Chapter Six: The Second Wave (Winter 1944-1945)
“Plug that gap now!”
What looked like a full company of enemy soldiers were pouring through the breach in American lines. They had flat ground in front of them and ample opportunity to flank American positions on the left and right. There weren’t enough to overrun the Americans… yet.
“I’ve got a company on the way, T.”
“Not quick enough. The enemy is moving too fast. Do you have the guns set up yet, M?”
“No, T. This terrain is tricky, I need a few more minutes.”
Another company appeared in the breach. The enemy had deployed smoke up the middle and the Americans’ operational machine guns were firing blindly into it. There was enough ammunition for the guns to get away with it, for now, but the results were bound to be less than optimal.
“Fire the rockets, M.”
“These are our last rockets. Are you sure, T?”
Moments later, streaks of fire and smoke appeared from the horizon behind the American lines, from behind the hills they were so desperately defending against the enemy onslaught.
“Come on, come on, come on! Stop these Frenchies!”
The friendly artillery couldn’t fire quickly enough for the forces on the ground. A third French company appeared out of the smoke into the breach, and then a fourth. This had to be the beginning of the main thrust of the French attack. Intel on just how many units the French had left was shaky but this attack represented at least a third of their remaining force, maybe more. Just then, R Force appeared and slowed the French advance. They were heavily outnumbered, but they didn’t need to beat them, they just needed to hold them until…
A short black teenager with braided black hair spins around in her chair and finds her mother, standing in the doorway with her arms crossed.
“Oh… jeez… just a minute, hold on, Mom.”
“What’s that, T?
“Nothing, keep up the attack.”
Out of the corner of her eye, Teanna saw yellow streaks zipping over the blotchy green terrain, evaporating the tiny sprites in a violent explosion of brown and orange pixels. The little tricolors blipping off the minimap meant one thing: the French spearhead was getting crushed.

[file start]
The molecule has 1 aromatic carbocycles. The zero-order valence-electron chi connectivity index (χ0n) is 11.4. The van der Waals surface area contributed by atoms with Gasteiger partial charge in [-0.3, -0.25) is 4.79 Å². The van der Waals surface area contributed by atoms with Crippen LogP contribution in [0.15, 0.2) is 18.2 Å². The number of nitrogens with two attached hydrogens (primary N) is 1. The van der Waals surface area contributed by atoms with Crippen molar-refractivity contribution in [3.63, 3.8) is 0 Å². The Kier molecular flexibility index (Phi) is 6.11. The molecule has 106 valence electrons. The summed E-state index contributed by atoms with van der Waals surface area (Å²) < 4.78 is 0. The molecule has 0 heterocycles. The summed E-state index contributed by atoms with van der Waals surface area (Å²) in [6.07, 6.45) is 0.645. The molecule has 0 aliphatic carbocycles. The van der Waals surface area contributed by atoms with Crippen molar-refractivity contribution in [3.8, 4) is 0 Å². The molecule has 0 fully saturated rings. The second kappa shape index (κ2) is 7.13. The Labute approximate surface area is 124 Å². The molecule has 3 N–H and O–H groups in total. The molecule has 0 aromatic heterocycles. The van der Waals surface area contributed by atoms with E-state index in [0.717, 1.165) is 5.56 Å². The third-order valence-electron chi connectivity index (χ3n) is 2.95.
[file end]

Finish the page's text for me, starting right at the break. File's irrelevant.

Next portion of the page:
“Teanna, I am not going to sit here raising my voice for no reason. Pause the game.”
The diminutive American commander flicks the mute switch on her microphone so her subordinates don’t hear her being scolded by her mother.
“Mom, I can’t pause the game, it’s online. Can I just get a few more minutes? I’m almost done.”
“Your grandfather is waiting.”
“He was supposed to come tomorrow!”
“Do you want me to tell a 74-year-old man to come back tomorrow because his granddaughter is too busy playing Shootymans?”
“It’s called World at W- never mind. Please, mom, we’re about to win. This is an important match.”
“You have three minutes.”
The American commander, no longer mysteriously indisposed, returned to find that control of the situation was slipping through her fingers. The smoke had partially cleared, and the French and American lines were now perilously close. Some units were engaged in hand-to-hand combat.
“Did you guys do a frontal charge? Dam- uh, darn it.”
“No, T, their reserves charged out of the woods as the smoke cleared. Is your mom yelling at you again? Tell her to make more cookies.”
“My dad makes the cookies, not my mom. And stay focused!”
Artillery was out of the question. The close quarters combat created too much risk of friendly fire. But now that the blocky gray smoke sprites were dissipating, the commander could more clearly see the array of French forces. They didn’t have enough infantry to see this attack through. So why had they done it?
“M, get the guns out of there now!”
“You got it, T.”
Madeleine got two thirds of her guns out before French counter-battery fire raked the hill she had occupied. That had been the French gambit: push forward enough to get a bead on Madeleine’s position, then obliterate her guns and give the French supremacy in artillery. Not a bad plan, but not good enough to beat Teanna’s squad.
The French infantry pulled back towards the woods after their commanders realized the ploy had failed. Robert’s forces had taken losses but held their position, and critically, most of the machine gun positions on the left and right of the American line had survived, meaning that the French running back across the clearing were running into their field of fire without smoke to cover them. With dozens of their soldiers falling dead in a manner of seconds, La Mafia Québécoise finally raised the white flag. They didn’t have the forces to stop Robert and Teanna’s infantry from chasing down their surviving artillery.